Union Special

Now with two locations, Andrew Ullom’s Union Special bakery will be offering individual sized King Cakes with a zingy cinnamon filling and cream cheese glaze on top. They cost $6 each and they go live on the bakeries online ordering platform at 4 p.m. each day for pick up the following day (available this Saturday through Tuesday) 2409 Crabtree Blvd Suite 102 Raleigh; unionspecialbread.com

Make Your Own

Ready to try your hand at making this special treat yourself? St. Roch’s Sunny Gerhart shared the recipe for his fluffy cinnamon brioche cake and cream cheese icing with us so you can make it from home. He also shared his recipes for Fat Tuesday and Creole staples like pimento cheese and gumbo in case you want to prepare your own feast this year.

Where to Eat Creole and Louisiana Fare

The Big Easy

The Big Easy is one of Raleigh’s only restaurants dedicated to serving North Carolinians home-cooked Creole food all year round. With staples like Cajun Catfish, Crawfish Étoufée, and Alligator Bites (for real), the Big Easy invites you to experience dining NOLA-style. For an authentic New Orleans lunch, try the classic Muffuletta sandwich.  222 Fayetteville St.; bigeasync.com

St. Roch

As Fat Tuesday approaches each year, Wilmington Street’s St. Roch adds several Mardi Gras delicacies to the menu: crawfish and King Cake – and hurricanes. Inside, the walls are papered in a muted blue toile featuring the wrought-iron gates of the historic St. Roch Cemetery, the voices of New Orleans legends Louis Armstrong, Irma Thomas, and Big Freedia, plus oysters and river boats. Between the classic environment and the cuisine, Mardi Gras is a perfect excuse to visit this New Orleans bistro.  223 W Wilmington St.; strochraleigh.com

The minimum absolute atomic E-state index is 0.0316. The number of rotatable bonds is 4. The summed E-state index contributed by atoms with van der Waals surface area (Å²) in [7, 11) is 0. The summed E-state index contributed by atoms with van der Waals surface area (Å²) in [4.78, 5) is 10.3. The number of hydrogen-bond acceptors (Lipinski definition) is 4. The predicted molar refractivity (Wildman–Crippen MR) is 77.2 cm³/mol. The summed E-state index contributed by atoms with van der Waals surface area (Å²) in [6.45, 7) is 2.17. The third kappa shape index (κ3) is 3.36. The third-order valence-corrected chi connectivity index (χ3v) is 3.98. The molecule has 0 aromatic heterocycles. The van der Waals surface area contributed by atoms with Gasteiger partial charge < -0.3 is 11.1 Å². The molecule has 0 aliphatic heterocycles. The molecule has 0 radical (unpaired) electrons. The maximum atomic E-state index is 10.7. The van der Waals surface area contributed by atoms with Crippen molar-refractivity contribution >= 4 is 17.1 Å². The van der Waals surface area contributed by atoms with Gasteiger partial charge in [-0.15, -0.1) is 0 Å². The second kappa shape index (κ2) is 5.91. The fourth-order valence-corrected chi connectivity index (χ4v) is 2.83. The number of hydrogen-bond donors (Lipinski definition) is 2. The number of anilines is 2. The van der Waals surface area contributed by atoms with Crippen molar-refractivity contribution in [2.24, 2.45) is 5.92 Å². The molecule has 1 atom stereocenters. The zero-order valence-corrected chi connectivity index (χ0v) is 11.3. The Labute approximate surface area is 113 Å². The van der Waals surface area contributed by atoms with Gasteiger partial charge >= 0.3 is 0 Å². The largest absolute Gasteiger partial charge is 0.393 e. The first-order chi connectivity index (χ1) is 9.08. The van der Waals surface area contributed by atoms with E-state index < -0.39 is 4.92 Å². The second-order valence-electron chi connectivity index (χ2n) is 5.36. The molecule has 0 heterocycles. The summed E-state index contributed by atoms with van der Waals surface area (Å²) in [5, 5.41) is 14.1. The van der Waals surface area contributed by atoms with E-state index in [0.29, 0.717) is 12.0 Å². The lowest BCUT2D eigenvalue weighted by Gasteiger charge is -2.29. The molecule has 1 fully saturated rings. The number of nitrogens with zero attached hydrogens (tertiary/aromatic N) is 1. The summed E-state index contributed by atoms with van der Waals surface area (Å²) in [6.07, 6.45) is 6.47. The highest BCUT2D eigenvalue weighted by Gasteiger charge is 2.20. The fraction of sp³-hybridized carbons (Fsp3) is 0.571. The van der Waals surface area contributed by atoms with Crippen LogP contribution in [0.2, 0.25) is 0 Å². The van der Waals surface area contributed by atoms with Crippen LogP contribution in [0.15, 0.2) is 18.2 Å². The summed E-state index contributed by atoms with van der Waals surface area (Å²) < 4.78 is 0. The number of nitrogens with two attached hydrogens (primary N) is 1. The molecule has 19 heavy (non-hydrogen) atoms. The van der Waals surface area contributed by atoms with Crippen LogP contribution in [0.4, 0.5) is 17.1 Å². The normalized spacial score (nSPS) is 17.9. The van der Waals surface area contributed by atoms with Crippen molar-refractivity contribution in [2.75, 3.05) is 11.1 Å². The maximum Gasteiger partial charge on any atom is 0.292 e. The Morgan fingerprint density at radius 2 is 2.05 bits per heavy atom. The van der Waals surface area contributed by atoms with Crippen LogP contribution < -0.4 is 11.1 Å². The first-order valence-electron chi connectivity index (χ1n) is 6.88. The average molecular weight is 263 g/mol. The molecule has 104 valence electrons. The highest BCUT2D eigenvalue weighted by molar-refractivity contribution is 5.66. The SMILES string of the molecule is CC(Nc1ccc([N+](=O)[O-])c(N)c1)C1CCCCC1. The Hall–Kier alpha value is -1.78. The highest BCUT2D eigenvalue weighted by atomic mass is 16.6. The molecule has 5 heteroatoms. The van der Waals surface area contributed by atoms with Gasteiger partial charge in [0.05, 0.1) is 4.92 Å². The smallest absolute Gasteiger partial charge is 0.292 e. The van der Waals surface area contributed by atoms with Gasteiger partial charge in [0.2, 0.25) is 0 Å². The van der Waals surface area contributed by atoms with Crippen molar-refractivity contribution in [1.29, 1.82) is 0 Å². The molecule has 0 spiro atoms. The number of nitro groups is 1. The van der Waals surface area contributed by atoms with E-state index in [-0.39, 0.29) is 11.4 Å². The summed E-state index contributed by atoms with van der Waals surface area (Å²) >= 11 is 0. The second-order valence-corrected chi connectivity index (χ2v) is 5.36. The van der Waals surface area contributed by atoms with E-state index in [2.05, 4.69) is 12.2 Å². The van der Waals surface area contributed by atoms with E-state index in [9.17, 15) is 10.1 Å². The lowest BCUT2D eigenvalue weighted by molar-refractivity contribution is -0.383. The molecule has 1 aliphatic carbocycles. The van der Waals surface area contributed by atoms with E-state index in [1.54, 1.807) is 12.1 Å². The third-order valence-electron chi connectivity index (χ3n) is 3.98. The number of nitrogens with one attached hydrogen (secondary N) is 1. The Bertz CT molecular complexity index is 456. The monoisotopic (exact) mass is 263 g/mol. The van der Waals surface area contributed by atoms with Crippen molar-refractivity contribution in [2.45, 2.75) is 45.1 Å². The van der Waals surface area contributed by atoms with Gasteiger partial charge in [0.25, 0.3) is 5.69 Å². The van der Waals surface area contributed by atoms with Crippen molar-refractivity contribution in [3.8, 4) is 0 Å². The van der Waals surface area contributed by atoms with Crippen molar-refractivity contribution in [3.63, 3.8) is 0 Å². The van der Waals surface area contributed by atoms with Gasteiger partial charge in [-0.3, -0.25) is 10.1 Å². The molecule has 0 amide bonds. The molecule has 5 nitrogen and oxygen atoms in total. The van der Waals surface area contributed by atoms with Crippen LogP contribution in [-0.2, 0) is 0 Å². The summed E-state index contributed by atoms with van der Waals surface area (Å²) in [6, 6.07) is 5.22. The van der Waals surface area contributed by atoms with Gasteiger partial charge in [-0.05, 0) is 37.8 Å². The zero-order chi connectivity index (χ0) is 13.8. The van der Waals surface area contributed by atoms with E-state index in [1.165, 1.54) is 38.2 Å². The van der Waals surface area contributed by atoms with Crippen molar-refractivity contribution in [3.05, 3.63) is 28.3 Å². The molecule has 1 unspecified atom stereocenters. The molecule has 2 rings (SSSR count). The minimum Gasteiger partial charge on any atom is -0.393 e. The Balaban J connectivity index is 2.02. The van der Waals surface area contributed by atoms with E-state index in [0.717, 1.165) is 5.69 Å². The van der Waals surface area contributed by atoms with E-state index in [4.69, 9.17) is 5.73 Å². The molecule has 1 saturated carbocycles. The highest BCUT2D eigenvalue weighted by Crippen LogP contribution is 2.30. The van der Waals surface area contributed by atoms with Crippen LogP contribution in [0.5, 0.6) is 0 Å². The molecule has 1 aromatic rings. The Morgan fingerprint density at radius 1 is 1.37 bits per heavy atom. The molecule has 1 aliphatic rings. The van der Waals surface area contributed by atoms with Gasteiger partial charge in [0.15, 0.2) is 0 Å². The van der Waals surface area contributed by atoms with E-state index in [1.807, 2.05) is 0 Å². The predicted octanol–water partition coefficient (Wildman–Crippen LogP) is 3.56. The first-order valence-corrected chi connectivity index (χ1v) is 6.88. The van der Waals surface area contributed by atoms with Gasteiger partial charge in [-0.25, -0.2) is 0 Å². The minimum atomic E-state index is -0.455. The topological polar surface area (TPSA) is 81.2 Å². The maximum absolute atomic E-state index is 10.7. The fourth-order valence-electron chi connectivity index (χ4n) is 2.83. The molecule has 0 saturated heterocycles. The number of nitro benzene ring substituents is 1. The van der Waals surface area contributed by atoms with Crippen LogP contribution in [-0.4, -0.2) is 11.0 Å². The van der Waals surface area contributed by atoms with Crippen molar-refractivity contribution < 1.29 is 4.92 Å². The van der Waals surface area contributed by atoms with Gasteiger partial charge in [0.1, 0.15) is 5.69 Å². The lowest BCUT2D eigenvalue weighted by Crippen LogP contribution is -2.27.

Hummingbird is a great place to get Creole-inspired food all year. Though their plans for Mardi Gras are still being determined, you can try authentic Creole dishes like buffalo frog legs, fried chicken livers, smoked marinated oysters, gumbo, and plenty more for a taste of Louisiana.  In celebration of the holiday they will be offering crawfish by the pound and half priced cocktails on Saturday from from 11 a.m.-8 p.m. and Sunday 11 a.m. -3 p.m.1053 E Whitaker Mill Rd; hummingbirdraleigh.com


Blount Street’s neighborhood restaurant always shows up on Fat Tuesday with extra tables and music set up outside, making room for a traditional crawfish boil and big vats of jambalaya. Guests are invited to either dine outside or inside where they’ll have a special Creole-inspired menu. In year’s past, they’ve served up crab au gratin, deep-fried Louisiana frog legs, po’boys, crawfish étouffée, and bananas foster. 938 North Blount St.; stanburyraleigh.com